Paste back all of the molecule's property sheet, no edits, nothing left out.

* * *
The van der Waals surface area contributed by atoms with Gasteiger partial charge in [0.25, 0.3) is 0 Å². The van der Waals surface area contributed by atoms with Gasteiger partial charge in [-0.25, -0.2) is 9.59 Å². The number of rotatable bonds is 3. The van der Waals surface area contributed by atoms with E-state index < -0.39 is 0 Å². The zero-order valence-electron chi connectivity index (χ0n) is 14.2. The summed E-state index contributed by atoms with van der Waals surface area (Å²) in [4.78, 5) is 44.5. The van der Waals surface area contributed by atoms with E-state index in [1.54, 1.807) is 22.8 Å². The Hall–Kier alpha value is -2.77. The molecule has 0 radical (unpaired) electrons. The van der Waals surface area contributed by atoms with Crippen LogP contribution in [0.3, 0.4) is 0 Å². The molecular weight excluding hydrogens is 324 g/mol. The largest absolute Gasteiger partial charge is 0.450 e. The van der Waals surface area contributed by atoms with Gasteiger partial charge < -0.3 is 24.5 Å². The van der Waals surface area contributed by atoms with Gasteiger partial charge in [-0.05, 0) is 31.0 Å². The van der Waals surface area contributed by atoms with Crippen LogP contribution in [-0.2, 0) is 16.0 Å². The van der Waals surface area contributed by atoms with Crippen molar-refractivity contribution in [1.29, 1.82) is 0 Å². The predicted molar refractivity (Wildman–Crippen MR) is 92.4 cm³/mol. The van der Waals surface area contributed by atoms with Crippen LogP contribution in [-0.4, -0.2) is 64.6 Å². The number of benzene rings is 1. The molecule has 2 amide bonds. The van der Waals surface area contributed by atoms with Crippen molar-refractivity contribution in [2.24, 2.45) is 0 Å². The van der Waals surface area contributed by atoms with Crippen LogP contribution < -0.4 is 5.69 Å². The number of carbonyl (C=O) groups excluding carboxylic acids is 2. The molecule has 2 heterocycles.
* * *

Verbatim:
The van der Waals surface area contributed by atoms with Gasteiger partial charge in [0.25, 0.3) is 0 Å². The van der Waals surface area contributed by atoms with Gasteiger partial charge in [-0.25, -0.2) is 9.59 Å². The number of rotatable bonds is 3. The van der Waals surface area contributed by atoms with E-state index < -0.39 is 0 Å². The zero-order valence-electron chi connectivity index (χ0n) is 14.2. The summed E-state index contributed by atoms with van der Waals surface area (Å²) in [4.78, 5) is 44.5. The van der Waals surface area contributed by atoms with E-state index in [1.54, 1.807) is 22.8 Å². The Hall–Kier alpha value is -2.77. The molecule has 0 radical (unpaired) electrons. The van der Waals surface area contributed by atoms with Crippen LogP contribution in [0.3, 0.4) is 0 Å². The molecular weight excluding hydrogens is 324 g/mol. The largest absolute Gasteiger partial charge is 0.450 e. The van der Waals surface area contributed by atoms with Gasteiger partial charge < -0.3 is 24.5 Å². The van der Waals surface area contributed by atoms with Gasteiger partial charge in [-0.05, 0) is 31.0 Å². The van der Waals surface area contributed by atoms with Crippen LogP contribution in [-0.2, 0) is 16.0 Å². The van der Waals surface area contributed by atoms with Crippen molar-refractivity contribution in [1.29, 1.82) is 0 Å². The predicted molar refractivity (Wildman–Crippen MR) is 92.4 cm³/mol. The van der Waals surface area contributed by atoms with Crippen LogP contribution in [-0.4, -0.2) is 64.6 Å². The number of benzene rings is 1. The molecule has 2 amide bonds. The van der Waals surface area contributed by atoms with Crippen molar-refractivity contribution in [2.24, 2.45) is 0 Å². The van der Waals surface area contributed by atoms with Crippen LogP contribution < -0.4 is 5.69 Å². The number of carbonyl (C=O) groups excluding carboxylic acids is 2. The molecule has 2 heterocycles.